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News & Notes

Projo 7 to 7 News Blog: Chafee takes first step toward casino study

The study would look, in part, at the impact on Rhode Island’s gambling revenue that from the potential of three privately run casinos in Massachusetts, a possible Wampanoag Indian casino in Southeastern Massachusetts, and the introduction of slots at the Bay State’s tracks.

The consultant would be asked to consider the impact, if any, on Rhode Island on a Shinnecock Indian casino at the eastern end of Long Island.

The study would also look at the potential impact on state revenue of allowing table games at both Twin River and Newport Grand — with and without competition from Massachusetts — and what might happen to state revenue if the Narragansetts were somehow able to buy Twin River.


The New York Times: ‘I Was A Teenage Cyclist,’ or How Anti-Bike-Lane Arguments Echo the Tea Party

If you’re itching to write an anti-bike-lane argument (and, if so, line up, because it’s a burgeoning literary genre), you could do no better than to follow the template laid out yesterday by The New Yorker’s John Cassidy in his blog post, “Battle of the Bike Lanes.”

Cassidy’s post – which has already been called “a seminal document of New York City’s bike lane backlash era” – helpfully includes all the requisite rhetorical tactics, thus providing an excellent blueprint. (You might even say “boilerplate.”) These include:

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Casino urbanism

Truth be told, I’d rather we not have any casinos in New England. But I have said in the past, if Rhode Island were to legalize casinos, I would want to see one built in Providence rather than expansion in Lincoln or a new casino some place like West Warwick. People in Lincoln will already tell you they’re not too keen on Twin River’s traffic and noise, and that isn’t even a real casino (yet). I’d prefer the traffic and noise and other problems attached to a casino confined to the city, which can site a casino in a district suited to 24-hour use, and also hope that the casino has a positive effect on the city’s hotels, restaurants, and shopping. A casino outside Providence guarantees that people would leave Providence or never come to Providence to begin with.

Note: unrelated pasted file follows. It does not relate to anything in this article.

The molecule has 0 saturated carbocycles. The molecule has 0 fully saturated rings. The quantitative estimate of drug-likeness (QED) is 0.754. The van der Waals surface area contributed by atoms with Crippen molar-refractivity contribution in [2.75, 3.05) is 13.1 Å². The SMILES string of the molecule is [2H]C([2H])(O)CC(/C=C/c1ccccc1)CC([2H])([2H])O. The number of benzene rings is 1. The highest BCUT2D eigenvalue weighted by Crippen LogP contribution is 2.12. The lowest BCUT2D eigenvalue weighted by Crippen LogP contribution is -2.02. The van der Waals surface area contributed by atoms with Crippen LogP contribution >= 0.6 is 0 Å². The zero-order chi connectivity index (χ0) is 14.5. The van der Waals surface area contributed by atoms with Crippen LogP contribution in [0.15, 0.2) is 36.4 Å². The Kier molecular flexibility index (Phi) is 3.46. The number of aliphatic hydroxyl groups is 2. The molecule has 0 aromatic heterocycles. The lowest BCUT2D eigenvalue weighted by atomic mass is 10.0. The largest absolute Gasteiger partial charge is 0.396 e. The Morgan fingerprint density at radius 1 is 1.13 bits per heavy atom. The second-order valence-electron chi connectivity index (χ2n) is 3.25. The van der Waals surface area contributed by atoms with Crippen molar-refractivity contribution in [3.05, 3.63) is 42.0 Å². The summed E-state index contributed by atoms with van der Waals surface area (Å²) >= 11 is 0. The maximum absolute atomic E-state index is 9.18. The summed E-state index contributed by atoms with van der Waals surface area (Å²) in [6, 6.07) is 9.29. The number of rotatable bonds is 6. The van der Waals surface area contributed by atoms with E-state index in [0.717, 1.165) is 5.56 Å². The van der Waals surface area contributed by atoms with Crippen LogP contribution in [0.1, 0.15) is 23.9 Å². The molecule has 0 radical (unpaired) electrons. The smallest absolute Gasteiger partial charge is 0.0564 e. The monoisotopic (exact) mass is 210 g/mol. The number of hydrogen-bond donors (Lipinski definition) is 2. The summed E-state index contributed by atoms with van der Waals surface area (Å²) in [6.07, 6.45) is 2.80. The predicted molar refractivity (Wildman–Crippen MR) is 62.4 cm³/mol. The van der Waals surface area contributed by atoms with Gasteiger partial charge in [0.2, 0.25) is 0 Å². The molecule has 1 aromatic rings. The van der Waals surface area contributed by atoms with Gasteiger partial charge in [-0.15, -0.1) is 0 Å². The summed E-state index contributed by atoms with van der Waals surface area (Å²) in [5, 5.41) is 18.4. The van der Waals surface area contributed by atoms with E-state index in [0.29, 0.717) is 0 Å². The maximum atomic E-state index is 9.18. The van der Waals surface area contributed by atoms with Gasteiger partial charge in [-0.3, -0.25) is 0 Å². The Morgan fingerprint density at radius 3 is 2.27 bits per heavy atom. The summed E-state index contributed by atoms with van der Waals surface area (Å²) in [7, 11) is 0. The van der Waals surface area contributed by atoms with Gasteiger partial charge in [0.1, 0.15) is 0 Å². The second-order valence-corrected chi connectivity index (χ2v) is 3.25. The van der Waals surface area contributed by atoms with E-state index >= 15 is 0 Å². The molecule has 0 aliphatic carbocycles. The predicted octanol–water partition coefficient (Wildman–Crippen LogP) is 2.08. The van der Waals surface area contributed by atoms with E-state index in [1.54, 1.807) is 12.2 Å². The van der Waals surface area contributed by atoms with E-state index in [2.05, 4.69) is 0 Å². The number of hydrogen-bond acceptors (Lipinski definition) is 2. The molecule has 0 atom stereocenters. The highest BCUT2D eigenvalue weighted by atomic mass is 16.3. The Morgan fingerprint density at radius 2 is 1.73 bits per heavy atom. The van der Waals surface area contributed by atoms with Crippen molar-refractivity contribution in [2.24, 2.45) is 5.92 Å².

Basically, my feelings are spelled out in this post by Lefty on A View From Battleship Cove. Lefty compares the proposal by the Wampanoags for an all-inclusive resort style casino on 300 acres of land at the edge of Fall River, on a site off Route 24; against a proposal by a private developer for a casino situated right in Downtown New Bedford which intends to funnel it’s patrons out into the downtown area.

It seems inevitable at this point that the casino debate will come back to life in Rhode Island at some point. With expansions at the Connecticut casinos and the likelihood of casinos in nearby Massachusetts, our state’s dependence on gambling as a major source of our revenue will be in danger. I’d prefer we diversify our economy and ween ourselves from the gaming teet, but the question will be asked again. So let’s discuss it now. If full scale casino(s) were legal in Rhode Island, where would you want to see one built and why?

Image: Rendering of proposed Fall River casino complex